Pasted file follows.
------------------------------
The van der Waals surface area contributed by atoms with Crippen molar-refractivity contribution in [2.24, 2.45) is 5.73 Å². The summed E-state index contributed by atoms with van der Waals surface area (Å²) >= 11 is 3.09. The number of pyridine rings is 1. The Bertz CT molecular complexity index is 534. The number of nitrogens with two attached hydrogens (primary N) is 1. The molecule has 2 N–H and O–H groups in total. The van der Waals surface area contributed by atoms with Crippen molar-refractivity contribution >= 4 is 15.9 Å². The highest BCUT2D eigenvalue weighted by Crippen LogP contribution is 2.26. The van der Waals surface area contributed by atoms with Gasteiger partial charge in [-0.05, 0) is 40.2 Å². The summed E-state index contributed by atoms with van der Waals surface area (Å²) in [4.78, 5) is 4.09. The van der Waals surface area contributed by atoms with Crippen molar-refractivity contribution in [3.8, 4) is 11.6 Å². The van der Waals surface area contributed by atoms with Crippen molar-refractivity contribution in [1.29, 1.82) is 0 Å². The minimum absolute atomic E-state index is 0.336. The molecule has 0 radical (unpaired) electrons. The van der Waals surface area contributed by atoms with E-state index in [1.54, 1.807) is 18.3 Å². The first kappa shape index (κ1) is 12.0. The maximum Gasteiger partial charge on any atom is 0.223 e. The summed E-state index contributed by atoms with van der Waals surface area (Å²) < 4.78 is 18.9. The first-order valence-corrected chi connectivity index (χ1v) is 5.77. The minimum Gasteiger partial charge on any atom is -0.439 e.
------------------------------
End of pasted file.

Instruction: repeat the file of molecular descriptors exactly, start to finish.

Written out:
The van der Waals surface area contributed by atoms with Crippen molar-refractivity contribution in [2.24, 2.45) is 5.73 Å². The summed E-state index contributed by atoms with van der Waals surface area (Å²) >= 11 is 3.09. The number of pyridine rings is 1. The Bertz CT molecular complexity index is 534. The number of nitrogens with two attached hydrogens (primary N) is 1. The molecule has 2 N–H and O–H groups in total. The van der Waals surface area contributed by atoms with Crippen molar-refractivity contribution >= 4 is 15.9 Å². The highest BCUT2D eigenvalue weighted by Crippen LogP contribution is 2.26. The van der Waals surface area contributed by atoms with Gasteiger partial charge in [-0.05, 0) is 40.2 Å². The summed E-state index contributed by atoms with van der Waals surface area (Å²) in [4.78, 5) is 4.09. The van der Waals surface area contributed by atoms with Crippen molar-refractivity contribution in [3.8, 4) is 11.6 Å². The van der Waals surface area contributed by atoms with Crippen molar-refractivity contribution in [1.29, 1.82) is 0 Å². The minimum absolute atomic E-state index is 0.336. The molecule has 0 radical (unpaired) electrons. The van der Waals surface area contributed by atoms with E-state index in [1.54, 1.807) is 18.3 Å². The first kappa shape index (κ1) is 12.0. The maximum Gasteiger partial charge on any atom is 0.223 e. The summed E-state index contributed by atoms with van der Waals surface area (Å²) < 4.78 is 18.9. The first-order valence-corrected chi connectivity index (χ1v) is 5.77. The minimum Gasteiger partial charge on any atom is -0.439 e.